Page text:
Meg Whitman Talks Tough, But She Wussed Out on Union-Pension Reforms
California governor wannabe Meg Whitman won Monday's GOP debate in Costa Mesa, according to dean of Capitol muckrakers Dan Walters ("an indirect win"), conservative blogger Eric Hogue ("a win by split decision") and Stanford's Hoover Institution fellow Bill Whalen (without a clear winner, the debate goes to the frontrunner).
She even won the Orange County Register's Orange Punch reader poll, which as of noon showed Whitman with 12 votes, her King of the Lollipop Kids opponent Steve Poizner with 11 and 3 draws. (The number of responders shocked us, too; Who knew that many tuned into the crappily streamed snoozefest?)
Already riding high, the Whitman campaign today announced it picked up the endorsement of the Orange County Taxpayers Association.
"I am grateful to receive the endorsement of the Orange County Taxpayers Association, a dedicated advocate for California's taxpayers," says Whitman in a campaign-issued statement that proves her ability to bore carries over from the screen and speaker to the virtually printed page.
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"Today, Californians have a government that they can no longer afford. Working together, we can stand up to big-spending Sacramento politicians and restore fiscal stability in California."
Huh? Whaaa? Is she still yammering?
The Orange County Taxpayers Association is the third Golden State taxpayer group to endorse Whitman for governor, joining the Howard Jarvis and Riverside County taxpayer associations.
"The Orange County Taxpayers Association is pleased to endorse Meg Whitman because she will keep state spending in check and help get California's economy moving," Reed Royalty, secretary of the Orange County Taxpayers Association Political Action Committee, poses in the same release. "Meg's plan to reform lavish public employee pensions will save taxpayers billions of dollars while restoring simple fairness between the public and private sectors."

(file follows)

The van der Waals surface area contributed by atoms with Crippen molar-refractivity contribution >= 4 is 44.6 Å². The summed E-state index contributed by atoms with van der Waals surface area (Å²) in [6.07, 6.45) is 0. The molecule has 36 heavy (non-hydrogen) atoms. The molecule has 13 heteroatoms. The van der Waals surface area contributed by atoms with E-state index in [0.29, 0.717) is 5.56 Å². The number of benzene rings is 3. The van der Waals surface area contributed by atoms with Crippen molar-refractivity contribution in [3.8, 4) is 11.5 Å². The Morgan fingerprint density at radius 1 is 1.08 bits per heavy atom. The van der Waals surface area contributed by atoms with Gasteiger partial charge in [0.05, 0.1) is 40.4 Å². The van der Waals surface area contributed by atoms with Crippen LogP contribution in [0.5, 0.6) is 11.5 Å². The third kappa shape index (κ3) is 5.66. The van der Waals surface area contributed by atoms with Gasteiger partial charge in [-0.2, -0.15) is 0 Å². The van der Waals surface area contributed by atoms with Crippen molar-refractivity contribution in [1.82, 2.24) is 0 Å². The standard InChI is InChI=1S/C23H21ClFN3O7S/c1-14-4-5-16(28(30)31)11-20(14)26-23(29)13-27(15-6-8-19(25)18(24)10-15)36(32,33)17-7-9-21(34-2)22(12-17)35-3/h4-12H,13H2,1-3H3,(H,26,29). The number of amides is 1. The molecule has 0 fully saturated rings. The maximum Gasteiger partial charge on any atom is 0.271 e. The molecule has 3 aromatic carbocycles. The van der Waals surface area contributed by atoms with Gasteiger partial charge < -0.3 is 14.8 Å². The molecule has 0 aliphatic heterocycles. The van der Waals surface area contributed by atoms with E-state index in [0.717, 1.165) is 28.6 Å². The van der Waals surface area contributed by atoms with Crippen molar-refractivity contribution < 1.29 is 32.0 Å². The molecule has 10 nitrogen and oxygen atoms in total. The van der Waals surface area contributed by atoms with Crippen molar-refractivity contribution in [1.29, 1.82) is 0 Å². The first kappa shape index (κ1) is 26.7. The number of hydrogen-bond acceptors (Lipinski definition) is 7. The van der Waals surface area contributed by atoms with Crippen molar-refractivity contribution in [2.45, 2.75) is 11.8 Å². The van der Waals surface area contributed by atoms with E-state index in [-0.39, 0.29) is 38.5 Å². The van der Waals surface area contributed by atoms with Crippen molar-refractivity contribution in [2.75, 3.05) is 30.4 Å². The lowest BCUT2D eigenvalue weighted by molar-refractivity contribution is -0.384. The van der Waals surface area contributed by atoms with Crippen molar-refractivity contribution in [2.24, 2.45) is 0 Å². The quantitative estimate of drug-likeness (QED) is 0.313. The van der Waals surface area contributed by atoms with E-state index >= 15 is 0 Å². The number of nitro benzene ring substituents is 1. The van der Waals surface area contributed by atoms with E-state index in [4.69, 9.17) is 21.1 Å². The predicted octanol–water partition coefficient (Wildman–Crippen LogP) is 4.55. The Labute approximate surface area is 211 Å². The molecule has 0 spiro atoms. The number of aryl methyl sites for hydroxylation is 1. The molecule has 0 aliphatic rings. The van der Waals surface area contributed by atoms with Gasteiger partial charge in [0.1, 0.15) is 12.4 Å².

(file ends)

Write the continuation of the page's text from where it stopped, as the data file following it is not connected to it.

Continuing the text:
Funny thing about that. Whitman insists on the stump that state employees must make financial concessions to help balance the budget. Her teevee commercials blast Poizner for "joining liberal unions" to support a 2000 ballot measure that lowered the vote threshold to pass school bonds. She dismissed a demand to release her taxes as coming from a "union front for Jerry Brown."
"All of these moves are calculated to help Whitman tap into conservative and Tea Party frustrations with the increasing size of government," the San Francisco Chronicle reports.
But the teabaggers should know that Whitman backed away from supporting two voter initiatives for this November's ballot--the same one she's on--that would have reduced the pension and health benefits for new public employee hires.
(The California Foundation for Fiscal Responsibility has since suspended its campaign, this report notes.)
So, Whitman could have been campaigning with the dual force of a gubernatorial campaign and a voter initiative drive that helps define it. Why on earth would she deny herself that--let alone her likely voters?
Well, it seems ol' Meg apparently feared having those propositions on the same ballot as her would light such a bonfire under the unions that scores of foes would flock to the polls--foes who are also likely to punch their cards for Gov. Moonbeam.
More bold leadership coming to Sacramento, ladies and germs.